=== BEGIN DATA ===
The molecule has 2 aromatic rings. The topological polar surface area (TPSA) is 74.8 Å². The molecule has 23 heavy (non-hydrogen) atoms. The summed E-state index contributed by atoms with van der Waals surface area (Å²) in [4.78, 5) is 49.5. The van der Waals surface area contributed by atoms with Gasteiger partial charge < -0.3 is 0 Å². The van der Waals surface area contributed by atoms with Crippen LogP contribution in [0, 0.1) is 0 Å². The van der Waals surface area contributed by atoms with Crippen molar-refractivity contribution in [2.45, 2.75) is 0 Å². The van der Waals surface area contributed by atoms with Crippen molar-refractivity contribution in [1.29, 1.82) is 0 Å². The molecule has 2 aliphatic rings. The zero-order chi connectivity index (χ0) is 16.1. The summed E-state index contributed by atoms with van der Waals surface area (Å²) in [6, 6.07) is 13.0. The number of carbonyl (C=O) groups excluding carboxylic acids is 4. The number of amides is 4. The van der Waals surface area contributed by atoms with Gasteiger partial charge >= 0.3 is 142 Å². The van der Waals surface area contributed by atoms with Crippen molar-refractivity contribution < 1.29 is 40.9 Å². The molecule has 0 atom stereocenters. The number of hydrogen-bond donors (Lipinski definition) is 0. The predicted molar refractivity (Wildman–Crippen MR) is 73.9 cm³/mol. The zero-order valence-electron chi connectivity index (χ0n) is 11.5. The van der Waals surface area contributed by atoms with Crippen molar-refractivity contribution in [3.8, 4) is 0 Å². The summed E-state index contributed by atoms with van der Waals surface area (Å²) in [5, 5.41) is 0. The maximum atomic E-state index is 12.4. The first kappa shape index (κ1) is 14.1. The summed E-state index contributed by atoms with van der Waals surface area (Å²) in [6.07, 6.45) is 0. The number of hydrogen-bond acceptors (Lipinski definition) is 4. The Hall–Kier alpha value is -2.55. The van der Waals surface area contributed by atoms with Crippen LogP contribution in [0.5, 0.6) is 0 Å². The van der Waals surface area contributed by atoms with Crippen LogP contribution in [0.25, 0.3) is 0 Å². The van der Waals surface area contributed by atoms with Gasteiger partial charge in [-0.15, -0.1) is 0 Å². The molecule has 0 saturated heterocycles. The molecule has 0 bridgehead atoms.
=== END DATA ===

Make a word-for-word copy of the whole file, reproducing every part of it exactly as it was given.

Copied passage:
The molecule has 2 aromatic rings. The topological polar surface area (TPSA) is 74.8 Å². The molecule has 23 heavy (non-hydrogen) atoms. The summed E-state index contributed by atoms with van der Waals surface area (Å²) in [4.78, 5) is 49.5. The van der Waals surface area contributed by atoms with Gasteiger partial charge < -0.3 is 0 Å². The van der Waals surface area contributed by atoms with Crippen LogP contribution in [0, 0.1) is 0 Å². The van der Waals surface area contributed by atoms with Crippen molar-refractivity contribution in [2.45, 2.75) is 0 Å². The van der Waals surface area contributed by atoms with Crippen molar-refractivity contribution in [1.29, 1.82) is 0 Å². The molecule has 2 aliphatic rings. The zero-order chi connectivity index (χ0) is 16.1. The summed E-state index contributed by atoms with van der Waals surface area (Å²) in [6, 6.07) is 13.0. The number of carbonyl (C=O) groups excluding carboxylic acids is 4. The number of amides is 4. The van der Waals surface area contributed by atoms with Gasteiger partial charge >= 0.3 is 142 Å². The van der Waals surface area contributed by atoms with Crippen molar-refractivity contribution < 1.29 is 40.9 Å². The molecule has 0 atom stereocenters. The number of hydrogen-bond donors (Lipinski definition) is 0. The predicted molar refractivity (Wildman–Crippen MR) is 73.9 cm³/mol. The zero-order valence-electron chi connectivity index (χ0n) is 11.5. The van der Waals surface area contributed by atoms with Crippen molar-refractivity contribution in [3.8, 4) is 0 Å². The summed E-state index contributed by atoms with van der Waals surface area (Å²) in [5, 5.41) is 0. The maximum atomic E-state index is 12.4. The first kappa shape index (κ1) is 14.1. The summed E-state index contributed by atoms with van der Waals surface area (Å²) in [6.07, 6.45) is 0. The number of hydrogen-bond acceptors (Lipinski definition) is 4. The Hall–Kier alpha value is -2.55. The van der Waals surface area contributed by atoms with Crippen LogP contribution in [0.5, 0.6) is 0 Å². The van der Waals surface area contributed by atoms with Crippen LogP contribution in [0.25, 0.3) is 0 Å². The van der Waals surface area contributed by atoms with Gasteiger partial charge in [-0.15, -0.1) is 0 Å². The molecule has 0 saturated heterocycles. The molecule has 0 bridgehead atoms.